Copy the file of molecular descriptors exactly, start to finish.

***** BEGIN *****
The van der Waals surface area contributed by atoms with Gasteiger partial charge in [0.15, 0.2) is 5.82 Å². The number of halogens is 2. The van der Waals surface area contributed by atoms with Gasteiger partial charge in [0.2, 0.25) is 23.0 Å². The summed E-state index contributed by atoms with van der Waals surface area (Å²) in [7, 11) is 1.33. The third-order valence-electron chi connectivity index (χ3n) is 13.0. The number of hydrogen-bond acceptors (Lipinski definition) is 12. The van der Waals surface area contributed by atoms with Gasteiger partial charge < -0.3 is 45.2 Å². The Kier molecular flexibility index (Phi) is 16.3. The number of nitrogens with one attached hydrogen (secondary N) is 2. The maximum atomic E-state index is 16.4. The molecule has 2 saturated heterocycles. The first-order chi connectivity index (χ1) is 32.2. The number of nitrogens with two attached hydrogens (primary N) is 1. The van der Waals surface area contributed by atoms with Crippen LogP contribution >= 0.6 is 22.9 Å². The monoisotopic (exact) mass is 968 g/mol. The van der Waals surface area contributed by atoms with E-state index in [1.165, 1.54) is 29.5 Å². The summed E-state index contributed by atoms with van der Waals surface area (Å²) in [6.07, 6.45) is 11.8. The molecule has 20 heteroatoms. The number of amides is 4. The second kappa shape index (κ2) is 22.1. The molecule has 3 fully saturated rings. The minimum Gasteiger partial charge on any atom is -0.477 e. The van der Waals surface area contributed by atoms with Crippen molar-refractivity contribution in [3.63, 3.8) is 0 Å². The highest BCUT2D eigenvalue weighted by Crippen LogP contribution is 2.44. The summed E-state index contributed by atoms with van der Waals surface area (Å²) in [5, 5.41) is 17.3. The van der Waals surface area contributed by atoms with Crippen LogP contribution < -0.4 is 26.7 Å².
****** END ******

The van der Waals surface area contributed by atoms with Gasteiger partial charge in [0.15, 0.2) is 5.82 Å². The number of halogens is 2. The van der Waals surface area contributed by atoms with Gasteiger partial charge in [0.2, 0.25) is 23.0 Å². The summed E-state index contributed by atoms with van der Waals surface area (Å²) in [7, 11) is 1.33. The third-order valence-electron chi connectivity index (χ3n) is 13.0. The number of hydrogen-bond acceptors (Lipinski definition) is 12. The van der Waals surface area contributed by atoms with Gasteiger partial charge < -0.3 is 45.2 Å². The Kier molecular flexibility index (Phi) is 16.3. The number of nitrogens with one attached hydrogen (secondary N) is 2. The maximum atomic E-state index is 16.4. The molecule has 2 saturated heterocycles. The first-order chi connectivity index (χ1) is 32.2. The number of nitrogens with two attached hydrogens (primary N) is 1. The van der Waals surface area contributed by atoms with Crippen LogP contribution >= 0.6 is 22.9 Å². The monoisotopic (exact) mass is 968 g/mol. The van der Waals surface area contributed by atoms with E-state index in [1.165, 1.54) is 29.5 Å². The summed E-state index contributed by atoms with van der Waals surface area (Å²) in [6.07, 6.45) is 11.8. The molecule has 20 heteroatoms. The number of amides is 4. The second kappa shape index (κ2) is 22.1. The molecule has 3 fully saturated rings. The minimum Gasteiger partial charge on any atom is -0.477 e. The van der Waals surface area contributed by atoms with Crippen molar-refractivity contribution in [3.63, 3.8) is 0 Å². The highest BCUT2D eigenvalue weighted by Crippen LogP contribution is 2.44. The summed E-state index contributed by atoms with van der Waals surface area (Å²) in [5, 5.41) is 17.3. The van der Waals surface area contributed by atoms with Crippen LogP contribution < -0.4 is 26.7 Å².